Exit Search (Funny now but not then) | FAMM

Exit Search (Funny now but not then)

When I was a Detroit police officer, I never imagined that one day I would be a federally incarcerated inmate with a fresh 220nty month sentence, exiting a prison visiting room for the first time. But there I stood in a cold strip-search area. The Corrections Officer (CO) inside, twirled a black metal flashlight. He looked younger than my son and I became anxious about his instructions. “Take your clothes off,” he screamed. I felt shy and didn’t want everyone there to see my fat. I complied tentatively, hoping he’d stop me before I took off my underwear. Yes, I suppose to the outside observer, it probably looked like I was doing a strip tease. He got impatient. I could tell by his next question. “Didn’t you hear me? I said, take your clothes off. Hurry up already.” A few moments later, my bare feet stood pressed against the cold, certainly germ-filled, tile floor. I watched the gloved CO as he searched my boxers and someone else’s boxers at the same time. My mind anxiously began to explore my knowledge of cross-contamination and I wondered what type of newly introduced bacteria were now in my underwear. Ironically, I was pleased that the CO’s hands were protected from everyone else’s contamination, even though I expected to die of an infection because of him. He then yelled, “Turn around, bend over and spread um.” I complied, but once again, slowly, as he clicked on his light and walked towards my backside. A moment later, some warm flashlight shone where no light had shone before. As I bent over and held the spread, I began thinking about how far I had recently fallen. I was once an honorable police officer picked by the Secret Service to be one of the few officers on the Pope’s security detail while he visited Detroit. I was the officer who ordered the New York Yankees team to enter the dugout when someone threw firecrackers onto the Tiger Stadium outfield. I was the officer who comforted Rosa Parks when someone fired bullets into her home. But now, my rear hung out in the air conditioned air while some person who I didn’t believe was a medical doctor was taking way too long doing an examination. Talk about a tragic turn of events. Sadly, after a few visits, I got accustomed to the post-visit searches. They became bearable, perhaps, even comfortable. Eventually, as soon as I left the visiting room, I began stripping, leaving a fifteen-foot trail of clothing on the floor behind me. The CO never had to tell me anything anymore. I was always ready.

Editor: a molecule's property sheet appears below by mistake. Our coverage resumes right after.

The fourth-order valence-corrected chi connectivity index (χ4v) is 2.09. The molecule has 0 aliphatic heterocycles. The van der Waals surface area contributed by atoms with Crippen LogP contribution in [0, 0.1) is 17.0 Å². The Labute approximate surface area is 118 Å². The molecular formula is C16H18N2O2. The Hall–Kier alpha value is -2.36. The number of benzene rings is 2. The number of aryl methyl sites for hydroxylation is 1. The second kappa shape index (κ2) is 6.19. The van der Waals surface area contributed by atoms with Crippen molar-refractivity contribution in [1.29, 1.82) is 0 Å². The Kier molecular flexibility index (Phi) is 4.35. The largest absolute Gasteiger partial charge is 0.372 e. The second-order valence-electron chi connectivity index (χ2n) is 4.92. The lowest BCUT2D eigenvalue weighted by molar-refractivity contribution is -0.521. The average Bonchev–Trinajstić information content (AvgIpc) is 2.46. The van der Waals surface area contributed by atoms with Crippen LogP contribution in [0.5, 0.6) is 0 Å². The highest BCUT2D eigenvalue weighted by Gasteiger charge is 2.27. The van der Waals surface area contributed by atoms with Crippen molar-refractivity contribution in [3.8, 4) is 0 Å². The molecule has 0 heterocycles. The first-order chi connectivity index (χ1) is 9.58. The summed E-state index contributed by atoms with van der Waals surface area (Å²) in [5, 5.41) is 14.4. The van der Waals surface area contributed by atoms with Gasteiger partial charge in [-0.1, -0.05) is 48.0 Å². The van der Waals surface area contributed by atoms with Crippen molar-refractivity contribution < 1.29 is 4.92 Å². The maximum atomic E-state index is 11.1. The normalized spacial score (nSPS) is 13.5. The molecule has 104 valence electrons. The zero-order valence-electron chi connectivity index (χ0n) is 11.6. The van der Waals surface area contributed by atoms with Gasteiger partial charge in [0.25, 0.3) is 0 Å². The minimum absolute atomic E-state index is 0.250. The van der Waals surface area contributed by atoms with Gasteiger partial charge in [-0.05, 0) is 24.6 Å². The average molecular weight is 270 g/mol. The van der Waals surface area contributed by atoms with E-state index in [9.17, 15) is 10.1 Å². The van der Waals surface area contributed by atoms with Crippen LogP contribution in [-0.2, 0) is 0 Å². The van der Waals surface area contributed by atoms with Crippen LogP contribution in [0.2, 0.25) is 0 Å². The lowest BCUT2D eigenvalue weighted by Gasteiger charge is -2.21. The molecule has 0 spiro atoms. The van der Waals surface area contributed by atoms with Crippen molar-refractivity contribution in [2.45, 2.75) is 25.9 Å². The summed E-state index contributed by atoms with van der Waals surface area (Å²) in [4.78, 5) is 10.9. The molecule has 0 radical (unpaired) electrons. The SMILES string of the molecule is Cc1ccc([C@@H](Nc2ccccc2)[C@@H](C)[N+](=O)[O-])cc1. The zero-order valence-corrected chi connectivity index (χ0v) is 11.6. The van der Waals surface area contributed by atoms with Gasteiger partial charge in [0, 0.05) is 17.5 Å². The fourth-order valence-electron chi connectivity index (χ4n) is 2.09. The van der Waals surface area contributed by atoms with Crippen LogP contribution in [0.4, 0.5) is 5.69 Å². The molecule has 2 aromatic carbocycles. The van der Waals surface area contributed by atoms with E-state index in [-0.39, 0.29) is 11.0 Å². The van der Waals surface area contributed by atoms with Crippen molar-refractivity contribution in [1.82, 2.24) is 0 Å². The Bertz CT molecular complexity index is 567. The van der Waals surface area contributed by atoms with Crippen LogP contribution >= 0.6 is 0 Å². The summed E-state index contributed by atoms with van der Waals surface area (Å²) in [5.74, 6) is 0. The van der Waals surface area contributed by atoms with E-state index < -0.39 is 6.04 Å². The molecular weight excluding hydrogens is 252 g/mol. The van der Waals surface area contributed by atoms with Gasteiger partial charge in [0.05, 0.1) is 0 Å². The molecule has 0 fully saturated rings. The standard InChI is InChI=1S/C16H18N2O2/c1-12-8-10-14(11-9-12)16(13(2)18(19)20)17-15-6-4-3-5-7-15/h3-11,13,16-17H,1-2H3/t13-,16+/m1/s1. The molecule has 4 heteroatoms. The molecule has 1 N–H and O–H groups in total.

Six years later when I transferred to a minimum security prison camp, it never occurred to me that the strip search procedures may vary between prisons with lower security levels. Following my first camp visit, I entered the strip room and began my old routine. The CO had his back towards me as he wrote in a log book. I wanted to be ready, so I stripped, bent over and spread-um while waiting for the CO. A moment later, he turned and screamed in horror. “What the hell are you doing? Please put your clothes back on.” After I dressed, he politely said, “Thank you.” and allowed me to leave. Not too surprisingly, he seemed leery of me from then on. That had to be my most embarrassing, “butt” funny prison story.

— Donald H.

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